# Linear fit to data samples from a logistic function

Assume that I uniformly sample data points from an interval [-$$a$$; $$a$$], then pass these data points to a logistic function of the form

$$f(x) = \frac{1}{1+e^{-\beta\cdot x}}$$,

and fit a linear line to these data samples (x, f(x)). Can the expected slope of this linear fit be expressed as a function of $$\beta$$ and $$a$$?

(Bonus: tangens hyperbolicus function $$f(x)=\tanh(\beta x)$$ instead of the logistic function)

• Fit a line to which points? If you have "sample from logistic distribution" then presumably the points are i.i.d., so there is no "line". Moreover, this would be univariate data. Do you mean that you sample $x$'s from some distribution and then transform them using logistic function?
– Tim
Aug 17, 2020 at 12:21
• ... and then fit your linear regression to the logistic function, or to the 0-1-valued data that comes from running the Bernoulli trials with the parameter coming from the logistic function? Aug 17, 2020 at 12:22
• Sorry, the question did not make sense in the original form. I now clarified. Aug 17, 2020 at 12:29
• The answer is trivially yes, because $a$ and $\beta$ are the only unknowns in the situation and the expectation of the slope exists. This leads me to suspect you intended to ask a different question--but what would it be? Do you want to compute that expectation? If so, could you explain what its statistical or theoretical applications might be?
– whuber
Aug 17, 2020 at 13:45
• I'd like to know the formula that describes the relationship between the expected slope and $a$ / $\beta$. At this point it's more mathematical curiosity how one would approach this. Aug 17, 2020 at 18:55

You have data $$X_1,\dots,X_n\stackrel{\text{iid}}\sim\text{Unif}(-a,a)$$ and obtain $$Y_i = \sigma(X_i)$$ where $$\sigma(z) = \frac{1}{1+e^{-bx}}$$.

The population slope of a simple linear regression is$$\newcommand{\E}{\operatorname{E}}$$ $$\beta := \frac{\text{Cov}(X_i, Y_i)}{\text{Var}(X_i)} = \frac{\E(X\sigma(X)) - (\E X) (\E \sigma(X))}{\text{Var}(X)}.$$ $$X$$ is symmetric about $$0$$ and the variance is just that of a uniform RV which is known, so all we really need to compute is $$\E(X\sigma(X))$$. This is $$\E(X\sigma(X)) = \frac 1{2a} \int_{-a}^a \frac{x}{1+e^{-bx}}\,\text dx.$$ We can note that $$\int \frac{1}{e^{-bx} + 1}\,\text dx = \int \frac{e^{bx}}{1 + e^{bx}}\,\text dx \\ = \frac 1b \int \frac 1u \,\text du = \frac 1b \log (e^{bx} + 1)$$ so we can integrate by parts to get $$\E(X\sigma(X)) = \frac{1}{2ab}x\log(e^{bx}+1)\bigg\vert_{-a}^a - \frac 1{2ab}\int_{-a}^a \log(e^{bx} + 1)\,\text dx.$$ With the first term (aside from some scaling constants) we end up with $$\log(e^{ab}+1) + \log(e^{-ab}+1) = \log\left[e^{ab}(e^{-ab}+1)\right] + \log(e^{-ab}+1) \\ = ab + 2\log(e^{-ab}+1)$$ so $$\frac{1}{2ab}x\log(e^{bx}+1)\bigg\vert_{-a}^a = \frac a2 + \frac 1b \log(e^{-ab}+1).$$ For the other term, we can let $$u = -e^{bx}$$ so $$\frac 1{bu}\,\text du = \text dx$$ which means$$\newcommand{\Li}{\operatorname{Li}_2}$$ $$\int_{-a}^a \log(e^{bx} + 1)\,\text dx = -\frac 1b \int_{-e^{ab}}^{e^{ab}} \frac{\log(1-u)}u\,\text du \\ = \frac 1b\left[\Li(e^{ab}) - \Li(-e^{ab})\right]$$ where $$\Li$$ is the dilogarithm function. All together this means $$\E(X \sigma(X)) = \frac a2 + \frac 1b \log(e^{-ab}+1) + \frac{\Li(-e^{ab}) - \Li(-e^{-ab})}{2ab^2}.$$ I have something of the form $$\Li(z) - \Li(1/z)$$. Using the fact that $$\Li(z) + \Li(1/z) = -\frac{\pi^2}6 - \frac 12 \log^2(-z)$$ I can rewrite this with just a single $$\Li$$ in it: $$\E(X \sigma(X)) = \frac a2 + \frac 1b \log(e^{-ab}+1) + \frac{-\frac{\pi^2}6 - \frac 12 a^2b^2 - 2 \Li(-e^{-ab})}{2ab^2} \\ = \frac a4 + \frac 1b \log(e^{-ab}+1) - \frac{\pi^2 + 12 \Li(-e^{-ab})}{12ab^2}.$$ This means $$\beta(a,b) = \frac{\frac a4 + \frac 1b \log(e^{-ab}+1) - \frac{\pi^2 + 12 \Li(-e^{-ab})}{12ab^2}}{a^2/3} \\ = \frac{3}{4a} + \frac{3}{a^2b}\log(e^{-ab}+1) - \frac{\pi^2 + 12 \Li(-e^{-ab})}{4a^3b^2}.$$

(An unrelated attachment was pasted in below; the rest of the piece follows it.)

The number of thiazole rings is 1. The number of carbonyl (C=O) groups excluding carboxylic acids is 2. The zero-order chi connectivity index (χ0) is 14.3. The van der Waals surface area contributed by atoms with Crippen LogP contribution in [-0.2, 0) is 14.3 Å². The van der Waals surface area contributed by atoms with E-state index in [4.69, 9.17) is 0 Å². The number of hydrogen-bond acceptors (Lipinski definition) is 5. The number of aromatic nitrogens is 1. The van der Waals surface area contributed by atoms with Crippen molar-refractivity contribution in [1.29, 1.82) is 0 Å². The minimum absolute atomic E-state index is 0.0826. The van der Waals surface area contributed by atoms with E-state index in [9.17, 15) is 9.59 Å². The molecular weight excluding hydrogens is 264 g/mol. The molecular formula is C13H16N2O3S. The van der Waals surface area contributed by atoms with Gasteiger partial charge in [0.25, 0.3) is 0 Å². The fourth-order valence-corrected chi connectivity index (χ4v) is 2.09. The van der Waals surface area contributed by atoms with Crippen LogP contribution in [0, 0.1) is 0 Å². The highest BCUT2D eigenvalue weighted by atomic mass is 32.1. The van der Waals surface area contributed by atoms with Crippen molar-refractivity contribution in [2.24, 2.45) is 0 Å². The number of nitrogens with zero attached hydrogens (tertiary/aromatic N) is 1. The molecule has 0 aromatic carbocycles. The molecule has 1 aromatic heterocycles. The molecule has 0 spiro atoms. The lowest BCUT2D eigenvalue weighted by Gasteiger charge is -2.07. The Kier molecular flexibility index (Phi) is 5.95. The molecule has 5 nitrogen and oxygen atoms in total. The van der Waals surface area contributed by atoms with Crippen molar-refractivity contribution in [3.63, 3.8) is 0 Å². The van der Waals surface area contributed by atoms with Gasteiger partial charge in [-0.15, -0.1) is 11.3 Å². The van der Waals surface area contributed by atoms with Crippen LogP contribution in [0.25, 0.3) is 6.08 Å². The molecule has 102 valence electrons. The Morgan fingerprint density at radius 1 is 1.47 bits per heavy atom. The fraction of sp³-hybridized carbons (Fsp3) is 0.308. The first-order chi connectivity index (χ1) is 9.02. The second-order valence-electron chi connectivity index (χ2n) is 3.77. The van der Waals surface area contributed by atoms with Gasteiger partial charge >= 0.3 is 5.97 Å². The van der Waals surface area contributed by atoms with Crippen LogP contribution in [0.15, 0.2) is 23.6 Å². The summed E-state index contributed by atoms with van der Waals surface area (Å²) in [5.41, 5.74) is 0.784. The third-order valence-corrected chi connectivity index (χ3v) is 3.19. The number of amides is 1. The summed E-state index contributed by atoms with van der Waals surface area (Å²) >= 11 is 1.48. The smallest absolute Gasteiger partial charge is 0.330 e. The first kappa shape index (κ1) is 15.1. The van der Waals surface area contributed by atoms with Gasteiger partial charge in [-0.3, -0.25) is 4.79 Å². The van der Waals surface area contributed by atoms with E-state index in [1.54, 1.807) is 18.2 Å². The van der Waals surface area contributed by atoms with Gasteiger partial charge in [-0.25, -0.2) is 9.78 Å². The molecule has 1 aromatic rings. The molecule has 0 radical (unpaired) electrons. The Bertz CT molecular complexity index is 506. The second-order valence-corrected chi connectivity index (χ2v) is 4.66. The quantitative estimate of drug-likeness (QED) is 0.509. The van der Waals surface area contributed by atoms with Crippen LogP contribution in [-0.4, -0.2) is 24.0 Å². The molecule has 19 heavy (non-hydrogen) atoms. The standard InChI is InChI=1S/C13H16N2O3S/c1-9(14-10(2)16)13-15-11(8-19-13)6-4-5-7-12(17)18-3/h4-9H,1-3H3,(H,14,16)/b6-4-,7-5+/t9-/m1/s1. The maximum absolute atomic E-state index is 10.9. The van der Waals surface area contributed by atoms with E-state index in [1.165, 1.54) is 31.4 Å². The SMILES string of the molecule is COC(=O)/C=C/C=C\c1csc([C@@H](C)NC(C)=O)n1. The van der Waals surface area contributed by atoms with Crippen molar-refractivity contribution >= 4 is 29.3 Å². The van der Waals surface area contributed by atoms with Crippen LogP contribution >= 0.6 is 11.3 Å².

$$\Li$$ is a special function and can't be expressed in terms of elementary functions in general, and since this could be solved for $$\Li$$ that means there's no general elementary expression for $$\beta$$. But we can evaluate it in terms of elementary functions for particular values of $$a$$ and $$b$$. One such value is $$\Li\left(-\varphi\right) = -\frac{\pi^2}{10} - \log^2\varphi$$ so if $$ab = -\log(\varphi)$$ then we'll be able to evaluate $$\beta$$ in terms of elementary functions. As an example of this, we could take $$a = \sqrt 2 \\ b = -\frac 1{\sqrt 2}\log(\varphi).$$ Although this is still a really messy expression even if it's only in terms of elementary functions.

This was a lot of work just to express the integral $$\int_{-a}^a \frac{x}{1+e^{-bx}}\,\text dx$$ in terms of a different integral, but I think the value is that it shows that there isn't a closed form for $$\beta(a,b)$$ that we're missing, and it relates it to a well-studied special function that has high quality implementations available.

Here's a simulation to check.

set.seed(111)
nsim <- 1e6
a <- 2.34
b <- 1.2
x <- runif(nsim, -a, a)
y <- 1 / (1 + exp(-b * x))

curve(plogis(b*x), -a, a, 500, col=4)
points(y[1:100]~x[1:100], cex=.5)

# I'm just integrating to avoid needing to load other libraries
Li2 <- function(z) -integrate(function(u) log(1-u)/u, 0, z)$value slopefunc <- function(a,b) { 3/(4*a) + 3 / (a^2 * b) * log(exp(-a*b) + 1) - (pi^2 + 12*Li2(-exp(-a*b))) / (4*a^3*b^2) } lm(y~x)$coef
slopefunc(a,b)
cov(x, y) / var(x)

• Thanks a lot for this wonderful derivation! I learned a lot on the way. Just one follow-up: what does the $\varphi$ refer to? Aug 17, 2020 at 20:15
• @monade glad this helped! And I’m using $\varphi=\frac{\sqrt 5 + 1}2$, the golden ratio (which is why that’s an interesting particular value)
– jld
Aug 17, 2020 at 22:45
• Ah I see, thanks! Aug 18, 2020 at 9:31